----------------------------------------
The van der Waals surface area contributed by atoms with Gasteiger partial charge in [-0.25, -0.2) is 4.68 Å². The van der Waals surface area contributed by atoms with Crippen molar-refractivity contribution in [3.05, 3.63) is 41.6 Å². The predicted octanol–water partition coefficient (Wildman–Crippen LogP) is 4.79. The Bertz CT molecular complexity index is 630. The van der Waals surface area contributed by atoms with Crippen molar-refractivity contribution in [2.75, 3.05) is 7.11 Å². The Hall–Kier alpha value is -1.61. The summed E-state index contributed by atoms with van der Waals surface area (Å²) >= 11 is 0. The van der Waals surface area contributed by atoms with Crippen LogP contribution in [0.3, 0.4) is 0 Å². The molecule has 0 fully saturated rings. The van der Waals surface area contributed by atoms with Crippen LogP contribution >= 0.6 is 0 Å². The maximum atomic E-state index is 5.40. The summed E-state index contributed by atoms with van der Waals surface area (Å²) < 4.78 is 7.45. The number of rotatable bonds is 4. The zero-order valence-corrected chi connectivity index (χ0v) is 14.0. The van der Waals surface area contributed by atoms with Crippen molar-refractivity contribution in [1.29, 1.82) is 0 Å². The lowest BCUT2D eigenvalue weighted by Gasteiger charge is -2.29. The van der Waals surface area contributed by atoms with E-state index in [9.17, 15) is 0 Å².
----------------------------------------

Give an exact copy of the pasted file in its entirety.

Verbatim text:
The van der Waals surface area contributed by atoms with Gasteiger partial charge in [-0.25, -0.2) is 4.68 Å². The van der Waals surface area contributed by atoms with Crippen molar-refractivity contribution in [3.05, 3.63) is 41.6 Å². The predicted octanol–water partition coefficient (Wildman–Crippen LogP) is 4.79. The Bertz CT molecular complexity index is 630. The van der Waals surface area contributed by atoms with Crippen molar-refractivity contribution in [2.75, 3.05) is 7.11 Å². The Hall–Kier alpha value is -1.61. The summed E-state index contributed by atoms with van der Waals surface area (Å²) >= 11 is 0. The van der Waals surface area contributed by atoms with Crippen LogP contribution in [0.3, 0.4) is 0 Å². The molecule has 0 fully saturated rings. The van der Waals surface area contributed by atoms with Crippen LogP contribution >= 0.6 is 0 Å². The maximum atomic E-state index is 5.40. The summed E-state index contributed by atoms with van der Waals surface area (Å²) < 4.78 is 7.45. The number of rotatable bonds is 4. The zero-order valence-corrected chi connectivity index (χ0v) is 14.0. The van der Waals surface area contributed by atoms with Crippen molar-refractivity contribution in [1.29, 1.82) is 0 Å². The lowest BCUT2D eigenvalue weighted by Gasteiger charge is -2.29. The van der Waals surface area contributed by atoms with E-state index in [9.17, 15) is 0 Å².